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Homer High School students walk out in response to education funding bill veto

The front of Homer High School on Thursday, April 4. Students did a walkout to the school's entrance the same day.
Jamie Diep
The front of Homer High School on Nov. 17, 2023. Students did a walkout to the school's entrance the same day.

More than 30 Homer High School students stood outside the school’s entrance in a walkout Thursday morning. They joined other schools across Alaska doing walkouts in response to Gov. Mike Dunleavy vetoing Senate Bill 140, a bill that would have increased education funding. The Kenai Peninsula Borough School District now faces significant budget cuts for the next school year if state funding doesn’t increase.

Gov. Dunleavy said in a statement after the walkouts that he supports exercising First Amendment rights and increasing the base student allocation, but “money alone won’t improve Alaska’s educational outcomes.”

Jamie Diep talked to students who participated in the walkout.


Spencer Co: My name is Spencer Co. The walkout today is specifically in protest to Dunleavy’'s veto of Senate Bill 140. And the increase in funding education that would have been part of that bill. This is part of a series of walkouts that are taking place around schools all over Alaska. So people are doing similar protests in North Pole and in, I know Career Technical Education High School is really into it and a few other schools from around the state. And we are just all coming together to, as a show of support for student educational funding and just how much that really means to all of us.

Ella Gustafson: I’m Ella Gustafson. I'm a sophomore at Homer High. I heard about this just recently, just a couple of days ago, and yesterday, I started reposting things on my Instagram, and started taking polls and informing people about it. And we got a decent turnout for people to walk out. But we walked out, yeah, at 11am for 40 minutes because of the 40 votes.

Raquel Goldman: My name is Raquel Goldman, and I'm a junior class representative on the student council. I'm also really involved in music programs and I did swimming for a long time and the budget cuts from this bill that got vetoed affect, like our music program, our pool and that's like a key, like, thing in our community. Not only do the high school students use the pool and theater, but so do Pier One and all the swim lessons and like, so many other community members use the pool and theater.

And this is really important to us, and like I'm a big music program person. I'm in band and Ella’s in choir, and it's a huge part of our high school and our community. And this is not, it's not just us doing this. It's schools in Anchorage, Wasilla, North Pole, Fairbanks. Many schools around Alaska are doing this and it was really important to us. We walked, we walked outside for 40 minutes because we needed 40 votes, and we were down by one.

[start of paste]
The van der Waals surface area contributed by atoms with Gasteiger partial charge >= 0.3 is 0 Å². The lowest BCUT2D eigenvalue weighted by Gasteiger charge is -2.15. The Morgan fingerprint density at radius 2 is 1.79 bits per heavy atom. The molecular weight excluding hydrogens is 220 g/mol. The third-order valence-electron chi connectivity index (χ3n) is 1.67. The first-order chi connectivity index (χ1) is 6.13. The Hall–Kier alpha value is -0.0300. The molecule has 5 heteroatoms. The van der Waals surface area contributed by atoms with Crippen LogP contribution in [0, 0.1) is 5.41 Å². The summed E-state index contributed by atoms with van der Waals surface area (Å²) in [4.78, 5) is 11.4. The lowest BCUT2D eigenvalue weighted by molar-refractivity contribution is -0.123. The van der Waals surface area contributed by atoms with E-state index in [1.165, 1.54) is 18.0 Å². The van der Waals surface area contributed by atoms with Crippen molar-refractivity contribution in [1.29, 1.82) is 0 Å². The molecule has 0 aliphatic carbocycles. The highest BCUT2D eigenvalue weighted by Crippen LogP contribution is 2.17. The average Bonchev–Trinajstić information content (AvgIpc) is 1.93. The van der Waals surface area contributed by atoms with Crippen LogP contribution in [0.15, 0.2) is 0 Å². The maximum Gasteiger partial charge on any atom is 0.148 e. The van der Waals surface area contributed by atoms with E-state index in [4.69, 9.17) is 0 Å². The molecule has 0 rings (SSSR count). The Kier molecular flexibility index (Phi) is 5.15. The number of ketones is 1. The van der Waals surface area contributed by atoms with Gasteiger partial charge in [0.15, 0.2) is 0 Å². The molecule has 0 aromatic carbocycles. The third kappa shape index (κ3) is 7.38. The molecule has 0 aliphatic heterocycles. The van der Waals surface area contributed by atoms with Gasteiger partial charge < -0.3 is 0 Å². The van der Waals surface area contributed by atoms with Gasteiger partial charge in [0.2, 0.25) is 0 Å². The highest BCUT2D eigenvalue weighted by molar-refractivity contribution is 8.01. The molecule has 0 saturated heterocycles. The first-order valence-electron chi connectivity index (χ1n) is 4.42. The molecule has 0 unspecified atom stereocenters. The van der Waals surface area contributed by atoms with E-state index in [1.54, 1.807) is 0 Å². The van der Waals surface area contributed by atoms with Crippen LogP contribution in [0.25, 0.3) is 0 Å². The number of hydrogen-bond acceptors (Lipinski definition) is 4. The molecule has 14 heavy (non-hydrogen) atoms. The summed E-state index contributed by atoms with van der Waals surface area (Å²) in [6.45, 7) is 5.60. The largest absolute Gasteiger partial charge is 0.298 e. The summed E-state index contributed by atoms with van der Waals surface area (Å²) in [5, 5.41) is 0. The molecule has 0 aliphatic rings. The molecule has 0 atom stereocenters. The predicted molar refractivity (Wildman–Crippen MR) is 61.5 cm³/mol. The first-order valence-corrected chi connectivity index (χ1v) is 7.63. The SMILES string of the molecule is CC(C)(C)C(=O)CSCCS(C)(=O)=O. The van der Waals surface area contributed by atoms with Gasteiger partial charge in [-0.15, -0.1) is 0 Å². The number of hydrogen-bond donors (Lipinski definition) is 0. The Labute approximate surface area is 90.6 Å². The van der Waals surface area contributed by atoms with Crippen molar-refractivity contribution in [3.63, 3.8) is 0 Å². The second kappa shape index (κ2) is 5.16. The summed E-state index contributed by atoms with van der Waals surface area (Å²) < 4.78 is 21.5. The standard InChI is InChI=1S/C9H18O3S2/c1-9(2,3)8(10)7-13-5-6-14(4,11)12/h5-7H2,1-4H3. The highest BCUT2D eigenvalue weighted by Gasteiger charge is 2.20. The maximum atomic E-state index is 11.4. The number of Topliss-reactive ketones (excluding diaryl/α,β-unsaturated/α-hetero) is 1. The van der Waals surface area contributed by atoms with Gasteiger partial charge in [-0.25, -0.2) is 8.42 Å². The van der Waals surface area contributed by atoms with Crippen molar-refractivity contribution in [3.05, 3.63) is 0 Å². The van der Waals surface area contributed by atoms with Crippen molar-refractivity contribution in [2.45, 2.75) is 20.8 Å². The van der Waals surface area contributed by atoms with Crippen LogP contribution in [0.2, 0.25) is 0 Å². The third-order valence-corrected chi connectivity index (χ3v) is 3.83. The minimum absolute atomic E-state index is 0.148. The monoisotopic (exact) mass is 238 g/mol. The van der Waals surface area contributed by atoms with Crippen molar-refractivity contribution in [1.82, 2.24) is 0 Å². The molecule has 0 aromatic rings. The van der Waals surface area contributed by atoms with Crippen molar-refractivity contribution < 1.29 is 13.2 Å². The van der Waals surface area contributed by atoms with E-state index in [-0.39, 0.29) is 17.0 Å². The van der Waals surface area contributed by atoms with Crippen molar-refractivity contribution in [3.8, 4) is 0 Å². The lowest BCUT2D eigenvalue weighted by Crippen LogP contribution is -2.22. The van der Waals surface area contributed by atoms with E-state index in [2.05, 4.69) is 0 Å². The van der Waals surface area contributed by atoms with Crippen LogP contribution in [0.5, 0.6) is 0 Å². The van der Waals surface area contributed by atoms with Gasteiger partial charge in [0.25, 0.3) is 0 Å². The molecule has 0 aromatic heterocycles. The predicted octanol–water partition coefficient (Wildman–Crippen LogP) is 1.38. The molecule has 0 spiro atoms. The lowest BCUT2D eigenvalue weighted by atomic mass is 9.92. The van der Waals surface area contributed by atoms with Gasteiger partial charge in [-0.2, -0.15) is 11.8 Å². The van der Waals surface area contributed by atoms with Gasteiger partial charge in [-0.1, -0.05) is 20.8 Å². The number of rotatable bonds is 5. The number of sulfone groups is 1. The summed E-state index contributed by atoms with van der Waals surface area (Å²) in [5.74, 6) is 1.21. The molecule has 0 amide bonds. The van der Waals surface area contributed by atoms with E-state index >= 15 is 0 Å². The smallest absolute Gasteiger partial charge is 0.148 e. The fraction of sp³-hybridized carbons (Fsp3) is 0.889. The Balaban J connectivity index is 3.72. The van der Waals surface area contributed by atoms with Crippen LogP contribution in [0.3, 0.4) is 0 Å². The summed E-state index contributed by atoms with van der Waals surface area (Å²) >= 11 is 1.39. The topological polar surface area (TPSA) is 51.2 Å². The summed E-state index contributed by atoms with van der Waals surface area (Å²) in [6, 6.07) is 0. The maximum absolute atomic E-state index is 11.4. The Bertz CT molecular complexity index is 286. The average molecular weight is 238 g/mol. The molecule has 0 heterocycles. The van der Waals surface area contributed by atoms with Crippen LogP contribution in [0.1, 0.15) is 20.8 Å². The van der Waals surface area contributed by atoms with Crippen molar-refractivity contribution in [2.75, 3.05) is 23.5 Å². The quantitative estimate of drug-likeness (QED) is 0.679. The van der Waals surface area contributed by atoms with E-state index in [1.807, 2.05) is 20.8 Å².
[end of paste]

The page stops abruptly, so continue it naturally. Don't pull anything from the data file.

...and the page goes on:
Raiden Skorsi-O’Donnell: I’m Raiden Skorsi-O’Donnell, I am a junior here at the high school. I, I, I captain the drama debate and forensics team with Spencer, one of the, one of the, like, drama programs here at the high school. The outcome of this veto will most likely lead to cuts for our theater and pool programs.

Specifically though, with our, with our theater program here in Homer especially and all over the state. Alaska's high school theater programs are one of the most unifying, unifying communal things that happen just all over the state. People drive up from Homer to Anchorage, all over, Nikiski to North Pole just to support our fellow drama students. And like, with these, with these cuts, it's, it's, it's not looking too good.

Alexandria Sweeney: I'm Alexandria Sweeney. I'm a student here at Homer High. I participate in theater and choir here at the school. I also play softball. And the decrease in funding for schools all across Alaska, is not a good thing, and it would hurt the community and the students.

The majority of Alaskans go to public schools, so decreasing the funding for public schools would be a huge detriment to students statewide. And a lot of our community also uses our facilities. And if these cuts happen, and when they do, we will lose funding for our places like our theater and our pools, which the community uses. So it would just damage the community as well. And these places are just really important for our school and everybody that comes to our school to use these places.

Noah Spencer: I'm Noah Spencer, you know, I'm a student at Homer High School, also a senior, also 18. I'd just like to say that I have a father who works in town as a special education educator. So besides just, you know, being a student in school, this means a lot to me personally. And I just think personally that education, public education is like a right to all people and especially, like, a duty for society to provide, and it's very, very harrowing and disheartening to see it getting cut so, like, callously like this, I really hope that this can, that we can do something about this with our voices.

Jamie Diep is a reporter/host for KBBI from Portland, Oregon. They joined KBBI right after getting a degree in music and Anthropology from the University of Oregon. They’ve built a strong passion for public radio through their work with OPB in Portland and the Here I Stand Project in Taipei, Taiwan.Jamie covers everything related to Homer and the Kenai Peninsula, and they’re particularly interested in education and environmental reporting. You can reach them at to send story ideas.